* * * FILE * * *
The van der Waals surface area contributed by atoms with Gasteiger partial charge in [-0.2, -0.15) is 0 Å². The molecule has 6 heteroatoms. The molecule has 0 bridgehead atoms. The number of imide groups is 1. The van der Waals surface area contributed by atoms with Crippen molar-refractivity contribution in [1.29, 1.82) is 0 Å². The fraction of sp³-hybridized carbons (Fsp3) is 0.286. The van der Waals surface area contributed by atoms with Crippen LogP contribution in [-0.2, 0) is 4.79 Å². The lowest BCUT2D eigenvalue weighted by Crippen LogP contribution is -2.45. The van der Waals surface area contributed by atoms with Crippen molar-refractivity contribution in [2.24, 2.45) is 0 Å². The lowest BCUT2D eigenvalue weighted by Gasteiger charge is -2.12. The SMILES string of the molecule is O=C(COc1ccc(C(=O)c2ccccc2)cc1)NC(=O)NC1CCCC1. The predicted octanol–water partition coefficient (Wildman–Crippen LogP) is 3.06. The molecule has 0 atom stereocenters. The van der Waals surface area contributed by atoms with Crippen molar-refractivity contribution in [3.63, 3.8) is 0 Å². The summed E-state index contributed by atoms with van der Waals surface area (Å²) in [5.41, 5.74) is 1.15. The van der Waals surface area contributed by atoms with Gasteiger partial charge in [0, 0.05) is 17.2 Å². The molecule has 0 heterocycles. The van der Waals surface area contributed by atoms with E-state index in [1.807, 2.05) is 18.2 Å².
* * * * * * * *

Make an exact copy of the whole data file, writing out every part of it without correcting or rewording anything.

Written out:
The van der Waals surface area contributed by atoms with Gasteiger partial charge in [-0.2, -0.15) is 0 Å². The molecule has 6 heteroatoms. The molecule has 0 bridgehead atoms. The number of imide groups is 1. The van der Waals surface area contributed by atoms with Crippen molar-refractivity contribution in [1.29, 1.82) is 0 Å². The fraction of sp³-hybridized carbons (Fsp3) is 0.286. The van der Waals surface area contributed by atoms with Crippen LogP contribution in [-0.2, 0) is 4.79 Å². The lowest BCUT2D eigenvalue weighted by Crippen LogP contribution is -2.45. The van der Waals surface area contributed by atoms with Crippen molar-refractivity contribution in [2.24, 2.45) is 0 Å². The lowest BCUT2D eigenvalue weighted by Gasteiger charge is -2.12. The SMILES string of the molecule is O=C(COc1ccc(C(=O)c2ccccc2)cc1)NC(=O)NC1CCCC1. The predicted octanol–water partition coefficient (Wildman–Crippen LogP) is 3.06. The molecule has 0 atom stereocenters. The van der Waals surface area contributed by atoms with Crippen molar-refractivity contribution in [3.63, 3.8) is 0 Å². The summed E-state index contributed by atoms with van der Waals surface area (Å²) in [5.41, 5.74) is 1.15. The van der Waals surface area contributed by atoms with Gasteiger partial charge in [0, 0.05) is 17.2 Å². The molecule has 0 heterocycles. The van der Waals surface area contributed by atoms with E-state index in [1.807, 2.05) is 18.2 Å².